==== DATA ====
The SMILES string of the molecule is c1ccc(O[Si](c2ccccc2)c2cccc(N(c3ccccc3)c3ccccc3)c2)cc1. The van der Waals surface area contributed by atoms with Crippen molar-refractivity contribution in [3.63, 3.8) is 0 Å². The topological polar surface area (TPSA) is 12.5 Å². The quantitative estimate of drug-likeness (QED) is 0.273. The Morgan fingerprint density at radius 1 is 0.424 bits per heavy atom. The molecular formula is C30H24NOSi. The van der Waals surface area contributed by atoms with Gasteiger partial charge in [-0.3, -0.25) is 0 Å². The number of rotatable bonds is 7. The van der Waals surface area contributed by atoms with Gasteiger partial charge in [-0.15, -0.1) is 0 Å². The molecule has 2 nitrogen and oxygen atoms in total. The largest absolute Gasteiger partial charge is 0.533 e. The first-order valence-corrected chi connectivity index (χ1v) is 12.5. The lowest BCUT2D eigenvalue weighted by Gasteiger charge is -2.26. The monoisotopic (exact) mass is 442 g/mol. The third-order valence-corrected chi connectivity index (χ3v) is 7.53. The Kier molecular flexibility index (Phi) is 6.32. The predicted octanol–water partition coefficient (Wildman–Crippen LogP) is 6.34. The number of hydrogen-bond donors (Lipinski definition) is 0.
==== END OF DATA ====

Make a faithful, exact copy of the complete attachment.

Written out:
The SMILES string of the molecule is c1ccc(O[Si](c2ccccc2)c2cccc(N(c3ccccc3)c3ccccc3)c2)cc1. The van der Waals surface area contributed by atoms with Crippen molar-refractivity contribution in [3.63, 3.8) is 0 Å². The topological polar surface area (TPSA) is 12.5 Å². The quantitative estimate of drug-likeness (QED) is 0.273. The Morgan fingerprint density at radius 1 is 0.424 bits per heavy atom. The molecular formula is C30H24NOSi. The van der Waals surface area contributed by atoms with Gasteiger partial charge in [-0.3, -0.25) is 0 Å². The number of rotatable bonds is 7. The van der Waals surface area contributed by atoms with Gasteiger partial charge in [-0.15, -0.1) is 0 Å². The molecule has 2 nitrogen and oxygen atoms in total. The largest absolute Gasteiger partial charge is 0.533 e. The first-order valence-corrected chi connectivity index (χ1v) is 12.5. The lowest BCUT2D eigenvalue weighted by Gasteiger charge is -2.26. The monoisotopic (exact) mass is 442 g/mol. The third-order valence-corrected chi connectivity index (χ3v) is 7.53. The Kier molecular flexibility index (Phi) is 6.32. The predicted octanol–water partition coefficient (Wildman–Crippen LogP) is 6.34. The number of hydrogen-bond donors (Lipinski definition) is 0.